Ghana’s Ministry of Fisheries and Aquaculture Development announced plans in mid-September to review licensing loopholes that allow foreign fishing companies to operate illegally, often by establishing shell companies that disguise a vessel’s true owner.
Shell companies typically operate through local front companies, using opaque corporate structures to import their vessels, register and obtain a fishing license, according to the Environmental Justice Foundation (EJF).
While foreign industrial fishing vessels are banned in Ghana, some companies are known to pay off local entities for illegal fishing purposes, Fisheries Minister Mavis Hawa Koomson said in a story by the Ghanaian newspaper Daily Graphic.
Ghanaian law also prohibits foreign owners or controllers of industrial trawlers from flying the country’s flag, but that is also done routinely — a practice known as flying a flag of convenience. It helps vessel owners dodge financial charges and other regulations.
“We are aware of their activities, and that is why we are working on the requirements for licensing and the reason industrial vessels have not been allowed to go to sea yet,” Koomson said.
When it comes to eliminating illegal, unreported and unregulated (IUU) fishing, a growing number of experts say that determining the true owners and beneficiaries of fishing vessels may be more efficient than targeting at-sea activity. An estimated 90% of trawlers operating in Ghana are owned by Chinese corporations, according to the EJF.
“If you look at the highest risk actors out, very few of them are flagged, the vessels, very few of them are flagged with the company established where the owner is,” Duncan Copeland, executive director of Trygg Mat Tracking, told Mongabay, a nonprofit environmental science and conservation news platform. “Most of them now are starting to use various companies that are actually shell companies, joint ventures.”
A joint venture agreement is an arrangement between two or more companies to start a new company for their mutual benefit.
There are no legitimate benefits to African nations to let fishing vessels owned by shell companies operate, Copeland told ADF earlier this year.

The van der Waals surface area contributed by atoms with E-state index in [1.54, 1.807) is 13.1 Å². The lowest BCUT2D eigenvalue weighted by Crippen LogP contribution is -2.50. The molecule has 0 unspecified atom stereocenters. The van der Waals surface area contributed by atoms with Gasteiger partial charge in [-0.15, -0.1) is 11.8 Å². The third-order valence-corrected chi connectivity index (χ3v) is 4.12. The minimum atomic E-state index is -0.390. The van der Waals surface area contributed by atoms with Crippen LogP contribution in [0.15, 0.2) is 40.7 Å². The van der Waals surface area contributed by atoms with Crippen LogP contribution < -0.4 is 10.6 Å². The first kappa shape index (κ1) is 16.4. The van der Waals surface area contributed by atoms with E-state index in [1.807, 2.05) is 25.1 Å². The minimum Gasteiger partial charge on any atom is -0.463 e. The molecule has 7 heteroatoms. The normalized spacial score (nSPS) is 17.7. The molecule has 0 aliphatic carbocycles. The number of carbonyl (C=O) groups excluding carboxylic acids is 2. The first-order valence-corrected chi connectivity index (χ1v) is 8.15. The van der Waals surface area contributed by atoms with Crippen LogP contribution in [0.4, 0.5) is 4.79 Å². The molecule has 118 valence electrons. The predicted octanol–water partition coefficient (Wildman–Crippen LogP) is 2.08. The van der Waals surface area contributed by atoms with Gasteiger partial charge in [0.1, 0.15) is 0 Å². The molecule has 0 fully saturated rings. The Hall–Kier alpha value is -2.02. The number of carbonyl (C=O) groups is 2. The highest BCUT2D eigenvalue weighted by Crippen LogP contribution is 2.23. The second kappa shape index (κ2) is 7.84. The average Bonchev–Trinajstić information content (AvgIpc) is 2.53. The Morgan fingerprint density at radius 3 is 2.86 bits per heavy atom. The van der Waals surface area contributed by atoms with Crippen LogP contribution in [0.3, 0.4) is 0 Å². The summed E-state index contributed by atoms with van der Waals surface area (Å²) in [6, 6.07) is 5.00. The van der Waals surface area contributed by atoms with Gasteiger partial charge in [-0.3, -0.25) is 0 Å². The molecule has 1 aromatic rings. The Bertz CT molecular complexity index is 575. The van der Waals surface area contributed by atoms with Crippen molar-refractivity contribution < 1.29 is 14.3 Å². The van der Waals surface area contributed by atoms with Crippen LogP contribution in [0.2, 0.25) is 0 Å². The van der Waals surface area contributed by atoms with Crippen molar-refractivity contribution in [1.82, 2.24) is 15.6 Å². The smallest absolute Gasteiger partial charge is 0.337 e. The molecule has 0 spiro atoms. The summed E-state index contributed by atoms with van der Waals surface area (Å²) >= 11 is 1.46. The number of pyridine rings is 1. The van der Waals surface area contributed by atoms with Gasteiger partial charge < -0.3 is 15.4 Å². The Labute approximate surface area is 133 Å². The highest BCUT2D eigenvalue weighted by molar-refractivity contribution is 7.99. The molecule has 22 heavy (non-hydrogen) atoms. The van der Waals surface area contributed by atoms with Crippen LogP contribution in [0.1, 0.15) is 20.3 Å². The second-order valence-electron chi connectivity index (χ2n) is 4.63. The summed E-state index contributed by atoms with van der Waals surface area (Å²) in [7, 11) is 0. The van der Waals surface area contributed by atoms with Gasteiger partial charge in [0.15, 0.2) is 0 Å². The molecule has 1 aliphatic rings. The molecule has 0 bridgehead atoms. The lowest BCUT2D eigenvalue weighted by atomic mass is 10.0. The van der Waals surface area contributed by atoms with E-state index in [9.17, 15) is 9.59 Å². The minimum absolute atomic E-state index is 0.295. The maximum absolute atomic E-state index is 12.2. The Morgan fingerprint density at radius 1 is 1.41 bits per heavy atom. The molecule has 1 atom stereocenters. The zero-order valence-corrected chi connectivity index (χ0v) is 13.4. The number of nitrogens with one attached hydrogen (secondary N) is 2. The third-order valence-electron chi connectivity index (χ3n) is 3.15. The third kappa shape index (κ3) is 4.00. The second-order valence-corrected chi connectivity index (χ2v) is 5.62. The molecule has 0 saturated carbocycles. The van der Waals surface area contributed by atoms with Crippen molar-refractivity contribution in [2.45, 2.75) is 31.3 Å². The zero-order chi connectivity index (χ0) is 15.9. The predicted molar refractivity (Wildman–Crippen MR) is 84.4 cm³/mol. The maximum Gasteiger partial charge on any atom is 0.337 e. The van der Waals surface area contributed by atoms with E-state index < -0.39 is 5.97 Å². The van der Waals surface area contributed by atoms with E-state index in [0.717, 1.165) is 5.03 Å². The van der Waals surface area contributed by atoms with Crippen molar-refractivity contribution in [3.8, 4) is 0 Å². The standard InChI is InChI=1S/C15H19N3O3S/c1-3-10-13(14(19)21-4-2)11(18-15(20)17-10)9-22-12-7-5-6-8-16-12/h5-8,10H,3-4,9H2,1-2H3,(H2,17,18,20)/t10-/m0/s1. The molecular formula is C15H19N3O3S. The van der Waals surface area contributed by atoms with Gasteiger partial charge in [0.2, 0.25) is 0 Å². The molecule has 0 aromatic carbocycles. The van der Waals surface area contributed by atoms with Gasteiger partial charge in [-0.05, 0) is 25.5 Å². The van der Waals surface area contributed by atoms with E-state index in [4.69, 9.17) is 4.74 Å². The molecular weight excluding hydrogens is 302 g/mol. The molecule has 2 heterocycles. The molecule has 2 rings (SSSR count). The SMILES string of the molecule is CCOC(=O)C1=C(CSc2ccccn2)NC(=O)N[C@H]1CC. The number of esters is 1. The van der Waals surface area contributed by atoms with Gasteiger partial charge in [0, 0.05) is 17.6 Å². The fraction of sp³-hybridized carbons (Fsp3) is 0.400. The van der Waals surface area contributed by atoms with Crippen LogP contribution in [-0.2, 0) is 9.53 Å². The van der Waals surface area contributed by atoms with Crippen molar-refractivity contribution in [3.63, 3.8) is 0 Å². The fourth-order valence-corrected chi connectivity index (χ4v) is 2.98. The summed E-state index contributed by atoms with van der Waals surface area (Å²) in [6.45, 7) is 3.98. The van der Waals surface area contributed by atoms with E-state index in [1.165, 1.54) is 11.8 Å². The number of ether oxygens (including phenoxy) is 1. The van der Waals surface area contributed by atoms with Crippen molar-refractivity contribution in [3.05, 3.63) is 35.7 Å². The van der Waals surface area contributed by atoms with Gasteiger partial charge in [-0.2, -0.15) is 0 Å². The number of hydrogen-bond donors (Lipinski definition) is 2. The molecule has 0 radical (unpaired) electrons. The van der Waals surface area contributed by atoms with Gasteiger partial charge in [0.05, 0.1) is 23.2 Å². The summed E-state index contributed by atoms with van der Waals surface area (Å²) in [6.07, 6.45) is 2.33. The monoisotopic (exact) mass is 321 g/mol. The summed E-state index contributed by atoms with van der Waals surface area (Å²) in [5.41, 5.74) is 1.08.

Illegal fishing vessels are also known to change their vessels’ names, fail to register at ports and underreport their catch, all of which deprives locals of food and income while destroying ecosystems and decimating fish populations.
From a law enforcement perspective, it’s harder for authorities to catch illegal fishing trawlers that are almost constantly on the move than to deal with owners of land-based businesses. Still, according to the Mongabay report, most of the regulatory approaches to illegal fishing prioritize at-sea activities.
“So, whereas the extractive industry sector has become aware of the need to identify beneficial owners decades ago, it is only recently that similar thinking has reached the fisheries sector,” Steve Trent, executive director of the EJF, told Mongabay.
Illegal marine trade costs West Africa almost $1.95 billion across the fish value chain and $593 million per year in household income. IUU fishing has also been linked to other crimes such as piracy, kidnapping and drug trafficking.
China is the world’s worst IUU fishing offender, according to the IUU Fishing Index, and has targeted West Africa for decades.
Ghana’s marine fisheries support the livelihoods of more than 2.7 million people — almost 10% of the population. More than 100,000 fishermen and 11,000 canoes operate in the country, but due to overfishing and IUU tactics, average annual income has dropped up to 40% per artisanal canoe in the past 15 years or so, according to the EJF.
Ghana’s commitment to tightening licensing loopholes comes as the country works to resolve problems related to a yellow card it was issued by the European Union this year. A yellow card is a warning that sanctions may be imposed if a country does not improve efforts to halt IUU fishing.
If those problems aren’t resolved, Ghana could be issued a red card, meaning its fisheries products will be banned from the EU market, where most of Ghana’s fish are exported.
Hawa Koomson said Ghana’s government “is also taking steps to acquire four patrol boats that will be deployed in the four coastal regions to support frequent inspection at sea, as well as a research vessel for regular conduction of scientific fisheries research,” according to a SeafoodSource report.